Of 49,823,992 active mortgages in June, LPS reported that 4,785,000 home loans, or 9.61% of all first lien mortgages, were at least one payment delinquent or in foreclosure at the end of June; of those, 1,983,000 homes loans were at least 30 days but less than 90 days late; another 1,344,818 mortgages were 90 or more days delinquent, but not yet in foreclosure, and 1,458,000 properties, were in the foreclosure process, ie, they had received at least one notice but their home had not yet been seized..  That foreclosure inventory was down from 1,335,000 in May, and at 2.93% of all mortgages, represents the first time homes in foreclosure fell below 3% of tracked properties since early 2009.  There were 109, 042 foreclosure starts in June, the lowest monthly number of new foreclosures in a month since the crisis began..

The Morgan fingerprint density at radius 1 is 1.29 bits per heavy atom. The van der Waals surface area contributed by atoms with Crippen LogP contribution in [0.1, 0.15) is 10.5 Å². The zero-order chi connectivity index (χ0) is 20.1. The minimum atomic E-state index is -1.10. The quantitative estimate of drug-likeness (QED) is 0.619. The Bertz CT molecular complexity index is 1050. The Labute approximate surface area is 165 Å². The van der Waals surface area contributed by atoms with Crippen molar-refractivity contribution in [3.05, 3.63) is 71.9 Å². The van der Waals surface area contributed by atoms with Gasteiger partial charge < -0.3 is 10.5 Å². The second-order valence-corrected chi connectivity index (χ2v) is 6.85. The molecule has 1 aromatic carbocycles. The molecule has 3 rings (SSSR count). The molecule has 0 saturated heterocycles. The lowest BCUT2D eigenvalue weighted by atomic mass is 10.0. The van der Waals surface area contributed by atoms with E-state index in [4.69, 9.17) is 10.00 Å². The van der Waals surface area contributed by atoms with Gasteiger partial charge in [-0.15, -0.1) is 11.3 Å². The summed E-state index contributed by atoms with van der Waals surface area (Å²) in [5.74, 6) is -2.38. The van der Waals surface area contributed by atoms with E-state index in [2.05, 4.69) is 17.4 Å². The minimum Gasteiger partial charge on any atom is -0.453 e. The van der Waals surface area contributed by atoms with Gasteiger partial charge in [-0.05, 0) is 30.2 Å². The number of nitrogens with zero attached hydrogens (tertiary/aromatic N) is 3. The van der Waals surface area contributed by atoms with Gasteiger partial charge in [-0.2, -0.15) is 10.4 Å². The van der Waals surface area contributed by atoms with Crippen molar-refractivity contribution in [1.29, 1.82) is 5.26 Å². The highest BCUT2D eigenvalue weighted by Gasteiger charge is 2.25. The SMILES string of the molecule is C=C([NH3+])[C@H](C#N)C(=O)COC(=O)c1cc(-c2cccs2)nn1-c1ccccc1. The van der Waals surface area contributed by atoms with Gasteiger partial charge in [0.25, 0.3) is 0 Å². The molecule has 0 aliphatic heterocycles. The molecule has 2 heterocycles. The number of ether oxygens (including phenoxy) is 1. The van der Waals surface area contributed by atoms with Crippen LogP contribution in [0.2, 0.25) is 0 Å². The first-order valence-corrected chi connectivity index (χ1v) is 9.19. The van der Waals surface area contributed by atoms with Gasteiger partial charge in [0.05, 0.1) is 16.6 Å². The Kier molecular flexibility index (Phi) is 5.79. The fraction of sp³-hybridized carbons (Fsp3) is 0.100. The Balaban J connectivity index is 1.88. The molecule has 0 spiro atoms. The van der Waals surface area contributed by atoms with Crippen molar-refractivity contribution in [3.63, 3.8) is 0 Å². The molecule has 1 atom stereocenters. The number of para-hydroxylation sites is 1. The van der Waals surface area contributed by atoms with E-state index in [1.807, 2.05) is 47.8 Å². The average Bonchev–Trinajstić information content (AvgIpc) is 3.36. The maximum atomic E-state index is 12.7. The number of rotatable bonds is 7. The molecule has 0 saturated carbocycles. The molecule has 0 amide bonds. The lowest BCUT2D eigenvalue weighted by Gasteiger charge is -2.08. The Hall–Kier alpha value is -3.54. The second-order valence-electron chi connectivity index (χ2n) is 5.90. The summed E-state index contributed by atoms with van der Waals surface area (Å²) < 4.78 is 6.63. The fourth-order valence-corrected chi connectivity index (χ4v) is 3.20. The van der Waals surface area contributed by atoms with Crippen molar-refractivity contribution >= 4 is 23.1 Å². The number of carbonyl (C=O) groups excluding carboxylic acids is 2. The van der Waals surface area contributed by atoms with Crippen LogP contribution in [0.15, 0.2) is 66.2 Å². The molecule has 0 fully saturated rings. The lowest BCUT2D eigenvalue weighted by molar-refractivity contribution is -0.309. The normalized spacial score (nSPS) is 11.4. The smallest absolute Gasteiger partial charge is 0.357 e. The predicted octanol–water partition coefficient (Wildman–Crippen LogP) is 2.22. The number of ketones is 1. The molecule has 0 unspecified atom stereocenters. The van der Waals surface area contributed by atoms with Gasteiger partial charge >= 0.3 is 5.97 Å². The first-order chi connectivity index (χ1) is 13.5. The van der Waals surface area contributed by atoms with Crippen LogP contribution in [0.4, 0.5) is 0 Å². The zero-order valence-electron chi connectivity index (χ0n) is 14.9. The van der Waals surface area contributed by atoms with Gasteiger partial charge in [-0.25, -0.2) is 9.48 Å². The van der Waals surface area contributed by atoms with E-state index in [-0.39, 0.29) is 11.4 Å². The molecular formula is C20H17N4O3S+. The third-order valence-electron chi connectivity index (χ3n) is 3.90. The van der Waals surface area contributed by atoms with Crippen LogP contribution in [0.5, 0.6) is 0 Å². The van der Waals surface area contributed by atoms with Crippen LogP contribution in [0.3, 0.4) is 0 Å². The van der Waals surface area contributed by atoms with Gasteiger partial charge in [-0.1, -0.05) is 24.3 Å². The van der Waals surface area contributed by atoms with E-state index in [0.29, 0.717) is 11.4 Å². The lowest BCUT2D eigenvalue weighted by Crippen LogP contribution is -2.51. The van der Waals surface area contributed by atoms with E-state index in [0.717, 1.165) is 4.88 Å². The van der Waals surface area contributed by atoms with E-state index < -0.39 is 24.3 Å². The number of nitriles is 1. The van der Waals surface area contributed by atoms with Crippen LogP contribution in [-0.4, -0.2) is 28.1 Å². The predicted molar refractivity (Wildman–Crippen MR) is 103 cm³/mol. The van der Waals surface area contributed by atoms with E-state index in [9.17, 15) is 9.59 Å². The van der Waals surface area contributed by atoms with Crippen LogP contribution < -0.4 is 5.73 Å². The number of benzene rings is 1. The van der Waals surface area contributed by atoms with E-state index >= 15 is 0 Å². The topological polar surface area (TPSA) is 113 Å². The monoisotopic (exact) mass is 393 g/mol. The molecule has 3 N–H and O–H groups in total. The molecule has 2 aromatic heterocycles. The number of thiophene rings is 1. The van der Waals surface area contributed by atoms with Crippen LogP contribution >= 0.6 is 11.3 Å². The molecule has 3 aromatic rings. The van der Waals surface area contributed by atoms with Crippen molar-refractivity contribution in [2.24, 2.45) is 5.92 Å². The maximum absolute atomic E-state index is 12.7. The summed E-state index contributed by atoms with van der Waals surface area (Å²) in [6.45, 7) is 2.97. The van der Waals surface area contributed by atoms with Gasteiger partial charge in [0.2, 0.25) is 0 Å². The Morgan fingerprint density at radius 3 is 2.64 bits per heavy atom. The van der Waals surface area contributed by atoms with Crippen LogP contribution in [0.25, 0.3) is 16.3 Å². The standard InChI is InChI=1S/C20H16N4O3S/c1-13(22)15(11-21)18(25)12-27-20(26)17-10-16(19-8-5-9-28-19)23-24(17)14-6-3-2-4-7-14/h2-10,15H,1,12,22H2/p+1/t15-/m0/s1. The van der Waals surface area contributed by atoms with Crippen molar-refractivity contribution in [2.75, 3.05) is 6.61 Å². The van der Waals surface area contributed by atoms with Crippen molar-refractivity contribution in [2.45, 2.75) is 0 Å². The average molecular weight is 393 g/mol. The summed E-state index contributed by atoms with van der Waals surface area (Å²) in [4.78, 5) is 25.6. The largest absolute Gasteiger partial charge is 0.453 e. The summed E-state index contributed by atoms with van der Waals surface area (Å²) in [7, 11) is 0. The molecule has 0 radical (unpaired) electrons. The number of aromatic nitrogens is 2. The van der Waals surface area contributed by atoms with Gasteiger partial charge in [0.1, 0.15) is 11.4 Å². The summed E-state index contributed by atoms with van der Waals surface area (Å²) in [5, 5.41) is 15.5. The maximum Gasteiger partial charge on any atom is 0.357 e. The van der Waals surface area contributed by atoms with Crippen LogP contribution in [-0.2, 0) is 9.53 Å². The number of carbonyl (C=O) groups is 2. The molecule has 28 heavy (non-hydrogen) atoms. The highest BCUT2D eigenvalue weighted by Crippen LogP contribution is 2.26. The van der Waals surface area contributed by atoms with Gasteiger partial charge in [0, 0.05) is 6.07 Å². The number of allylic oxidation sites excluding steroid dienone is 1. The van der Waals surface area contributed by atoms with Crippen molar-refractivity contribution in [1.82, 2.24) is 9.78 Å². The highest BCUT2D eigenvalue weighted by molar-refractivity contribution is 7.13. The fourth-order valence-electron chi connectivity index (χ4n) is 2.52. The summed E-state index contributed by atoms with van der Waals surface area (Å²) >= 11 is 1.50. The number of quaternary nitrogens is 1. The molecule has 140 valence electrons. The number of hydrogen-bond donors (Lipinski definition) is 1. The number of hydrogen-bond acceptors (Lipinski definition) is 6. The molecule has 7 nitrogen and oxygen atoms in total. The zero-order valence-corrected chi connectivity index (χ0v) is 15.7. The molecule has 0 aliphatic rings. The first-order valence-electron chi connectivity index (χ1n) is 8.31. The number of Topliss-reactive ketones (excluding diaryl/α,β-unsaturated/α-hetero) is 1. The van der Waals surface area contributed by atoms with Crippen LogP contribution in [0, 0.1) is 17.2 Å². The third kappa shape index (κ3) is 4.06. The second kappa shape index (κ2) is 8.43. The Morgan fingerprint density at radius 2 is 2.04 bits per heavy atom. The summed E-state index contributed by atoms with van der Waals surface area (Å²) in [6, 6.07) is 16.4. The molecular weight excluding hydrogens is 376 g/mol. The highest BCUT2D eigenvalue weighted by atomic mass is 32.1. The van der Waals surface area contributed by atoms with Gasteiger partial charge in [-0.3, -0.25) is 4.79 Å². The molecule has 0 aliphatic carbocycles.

As most of the mortgage monitor is a graphic presentation, we’ll have to look at some of those to see the rest of the story..  Our first graph is from page 4 of the mortgage monitor pdf and tracks with a green line the percentage of active home loans that have been in the foreclosure process, also known as the foreclosure inventory, from 1995 to the present.  These are the home loans in between the time the servicer’s attorney first initiates the foreclosure and the "foreclosure sale", which typically transfers title to the bank (terminology is on page 25 and 26 of the pdf).  At 2.93% of home mortgages outstanding, we can see that’s down considerably from the October 2011 peak of 4.29%, but still nearly six times the 0.44% foreclosure inventory of pre-crisis December 2005.  Then in red, this graph tracks the percentage of loans that have been delinquent monthly over the same period, where we can see this June’s spike to 6.68% delinquent, following the largest year to date decline in delinquencies since 2002.  We can also see the seasonality of delinquencies, where they usually peak at year end, when most people get overextended during the holidays, and then decline over the first few months of each year as homeowners catch up.  Even at 6.68%, June’s delinquency rate is still below the 7.17% rate of December 2012, when many homeowners put holiday shopping ahead of their housepayments, and still well below the peak percentage of 10.57% registered in January 2010, although it remains roughly 50% over the pre-crisis level, marked on the chart at 4.27% in December 2005…